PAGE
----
Jackie and Charlie are famous for Carolina Shag and there couldn’t be a better pair of ambassadors for any dance. If you had to find one word to capture what is amazing about them, (aside from “Wow!”) it would probably be “ease”. Every move uses the precise amount of energy necessary and not a jot more. They are completely relaxed and their dance is effortless.

There is no shortcut to having the element of ease in your dance. It only comes with experience. You can either put in a LOT of hours when you’re young, or just keep dancing until you turn gray. Or, like Charlie and Jackie, you can do both! And if you are lucky enough to find yourself in their neck of the woods, take advantage of the opportunity to learn from the masters and try your hand at Carolina Shag. Enjoy!
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by LaurieAnn Lepoff

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Stealing in Partner Dance

 

lindy hop stealing routine

A dancer waits in the wings to steal the girl!

Stealing is the art of slipping gracefully into someone else’s dance and stealing their partner. Ideally, you do this so artfully that the stollen partner hardly knows how it happened and the former partner can’t figure out why they are suddenly alone. It’s a version of cutting in, but more playful and requires considerable skill. In this delightful routine, the stealing is choreographed but the steals are real and can be used socially as well.

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By the way, this routine is also a great example of excellent use of aerials in a dance routine. See previous post Using Aerials in Swing Dance.

In the Lindy Hop community, birthday jams are a great place to practice your steals. In a birthday jam, birthdays are celebrated with a jam. If it’s your birthday, you are in the center of a circle and you dance with a number of partners who cut in on each other after a few bars of music. You could just sidle up to the couple and wait until the birthday dancer notices you and turns away from their current partner to connect with you, but you could also slip in with a steal. If you blow the steal it’s no big deal since most people don’t even try. It’s a tad embarrassing when it doesn’t work, but it’s REALLY FUN when it does! It’s also fun when it’s your birthday to experience an elegant steal. I’ve had my share of steals I’ve screwed up (that’s what the word “oops” was invented for) but well worth it for the appreciative looks on my partners faces when I slip in with a perfectly executed one.
If you’re at least an intermediate level dancer comfortable with your floor skills, try practicing a few steals. Assuming you’re careful of who you cut in on so you’re not stepping on anyones toes, it can add a new level of fun to your dancing. Give it a go and tell me how you like it!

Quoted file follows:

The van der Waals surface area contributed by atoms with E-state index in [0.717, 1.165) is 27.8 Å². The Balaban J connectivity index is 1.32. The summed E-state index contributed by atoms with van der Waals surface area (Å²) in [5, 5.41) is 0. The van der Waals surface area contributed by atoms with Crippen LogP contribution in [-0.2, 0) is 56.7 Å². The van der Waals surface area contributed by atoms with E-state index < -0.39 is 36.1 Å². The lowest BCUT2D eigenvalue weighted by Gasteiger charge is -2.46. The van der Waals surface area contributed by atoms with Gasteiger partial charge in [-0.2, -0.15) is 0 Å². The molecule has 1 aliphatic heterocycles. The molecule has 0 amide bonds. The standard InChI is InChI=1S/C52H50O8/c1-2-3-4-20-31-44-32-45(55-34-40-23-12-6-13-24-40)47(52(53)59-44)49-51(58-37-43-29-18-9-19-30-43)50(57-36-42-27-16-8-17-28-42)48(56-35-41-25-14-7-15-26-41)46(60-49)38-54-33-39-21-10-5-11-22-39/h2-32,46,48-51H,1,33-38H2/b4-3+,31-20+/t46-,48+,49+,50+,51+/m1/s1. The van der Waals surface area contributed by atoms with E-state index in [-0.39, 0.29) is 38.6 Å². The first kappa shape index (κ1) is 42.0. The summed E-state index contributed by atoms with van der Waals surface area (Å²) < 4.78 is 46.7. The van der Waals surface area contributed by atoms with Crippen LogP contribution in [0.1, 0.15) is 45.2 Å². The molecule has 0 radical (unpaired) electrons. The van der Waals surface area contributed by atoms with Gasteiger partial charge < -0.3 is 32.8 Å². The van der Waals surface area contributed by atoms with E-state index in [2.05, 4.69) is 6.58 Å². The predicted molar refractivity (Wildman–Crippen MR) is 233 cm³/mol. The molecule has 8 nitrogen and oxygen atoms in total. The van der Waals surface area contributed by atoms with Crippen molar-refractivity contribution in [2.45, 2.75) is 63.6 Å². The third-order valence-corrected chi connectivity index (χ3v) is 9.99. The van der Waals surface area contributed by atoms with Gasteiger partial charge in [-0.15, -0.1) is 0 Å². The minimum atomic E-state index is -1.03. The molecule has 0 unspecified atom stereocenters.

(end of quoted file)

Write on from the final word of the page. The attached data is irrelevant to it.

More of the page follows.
by LaurieAnn Lepoff

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Thoughts on Competitive Dancing

dancers competing

Skye and Frida are amazing dancers socially and in competition

It’s always a pleasure to read a post that agrees with one’s pet peeve, isn’t it?  I’ve never liked the concept of competitive dancing, but I do agree that there is a place for it for those who do.  Click on the pink link to see a blog about a new kind of (anti) competition dancing from Mandi Gould in Toronto.  It also presents good ideas for sharing thoughts, so feel free to express your own opinions on the subject.  I always like to hear what others think about subjects about which I am opinionated!

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Effortless Dancing

Eleanor Powell dancing

Eleanor Powell’s effortless dance style shows even in a still shot

What is it about real masters that makes their dancing so irresistible to watch?  It’s not that they make it look easy.  It’s that they make it look effortless.  Some dancers have it and some don’t, but the difference is striking.  Ruby Keeler was a prolific movie star who made a ton of musicals in the 30s and 40s.  She tapped her way through them all, never losing her effortful, heavy footed style.  She was cute and had good chemistry with costar Dick Powell, but clearly was successful in spite of her dancing, not because of it.  Here she is demonstrating her famous lack of grace on the dance floor:

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Contrast this with Eleanor Powell, who was so good some of the best dancers of her time did not want to partner with her for fear she would show them up.  She was the epitome of effortlessness.  I love this clip of her dancing casually in her living room with her dog.  Button  is thoroughly enjoying himself with no ego issues while Eleanor drifts through the dance with amazing ease.  Watch how her dancing suddenly comes alive the moment the music starts.  There is no wasted energy in the way she moves.  Only the muscles she needs are being used while the rest of her is totally relaxed.  You don’t see any effort.  This kind of dancing is truly inspirational.

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I don’t work with professional dancers, so few of my students will every achieve anything close to this level of grace, but I will say this.  Most people get closer and closer to it simply by doing it a lot over the years.  The more you dance, the more your body figures out on its own how to conserve energy and move with less effort.  Learn to do it right first, then go dancing, and dance some more.  It never hurts to hold an inspirational dancer in mind and channel them when you dance!  Who is your favorite?  Pick someone who inspires you and imagine dancing like that and see if it doesn’t make a difference!

by LaurieAnn Lepoff

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If I can’t Dance to it, It’s not My Revolution! Political Dance Vs. Propaganda